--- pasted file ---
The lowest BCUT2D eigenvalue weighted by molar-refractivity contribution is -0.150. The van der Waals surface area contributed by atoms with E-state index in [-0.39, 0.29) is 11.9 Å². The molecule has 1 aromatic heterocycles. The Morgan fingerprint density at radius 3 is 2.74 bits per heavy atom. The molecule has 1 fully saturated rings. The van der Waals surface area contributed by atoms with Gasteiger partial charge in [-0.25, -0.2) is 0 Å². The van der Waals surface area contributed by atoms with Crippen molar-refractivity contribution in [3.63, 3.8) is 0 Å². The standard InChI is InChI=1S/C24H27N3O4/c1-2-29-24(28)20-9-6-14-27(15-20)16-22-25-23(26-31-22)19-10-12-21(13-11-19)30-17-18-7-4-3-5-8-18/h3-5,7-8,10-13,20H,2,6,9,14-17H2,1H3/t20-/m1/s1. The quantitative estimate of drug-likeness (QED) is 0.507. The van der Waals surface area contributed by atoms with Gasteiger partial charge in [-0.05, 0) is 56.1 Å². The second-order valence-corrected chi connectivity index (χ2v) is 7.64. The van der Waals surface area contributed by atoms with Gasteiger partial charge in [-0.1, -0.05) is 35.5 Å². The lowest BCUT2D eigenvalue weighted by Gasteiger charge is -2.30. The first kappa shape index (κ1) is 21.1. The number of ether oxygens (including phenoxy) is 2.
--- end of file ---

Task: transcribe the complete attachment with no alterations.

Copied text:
The lowest BCUT2D eigenvalue weighted by molar-refractivity contribution is -0.150. The van der Waals surface area contributed by atoms with E-state index in [-0.39, 0.29) is 11.9 Å². The molecule has 1 aromatic heterocycles. The Morgan fingerprint density at radius 3 is 2.74 bits per heavy atom. The molecule has 1 fully saturated rings. The van der Waals surface area contributed by atoms with Gasteiger partial charge in [-0.25, -0.2) is 0 Å². The van der Waals surface area contributed by atoms with Crippen molar-refractivity contribution in [3.63, 3.8) is 0 Å². The standard InChI is InChI=1S/C24H27N3O4/c1-2-29-24(28)20-9-6-14-27(15-20)16-22-25-23(26-31-22)19-10-12-21(13-11-19)30-17-18-7-4-3-5-8-18/h3-5,7-8,10-13,20H,2,6,9,14-17H2,1H3/t20-/m1/s1. The quantitative estimate of drug-likeness (QED) is 0.507. The van der Waals surface area contributed by atoms with Gasteiger partial charge in [-0.05, 0) is 56.1 Å². The second-order valence-corrected chi connectivity index (χ2v) is 7.64. The van der Waals surface area contributed by atoms with Gasteiger partial charge in [-0.1, -0.05) is 35.5 Å². The lowest BCUT2D eigenvalue weighted by Gasteiger charge is -2.30. The first kappa shape index (κ1) is 21.1. The number of ether oxygens (including phenoxy) is 2.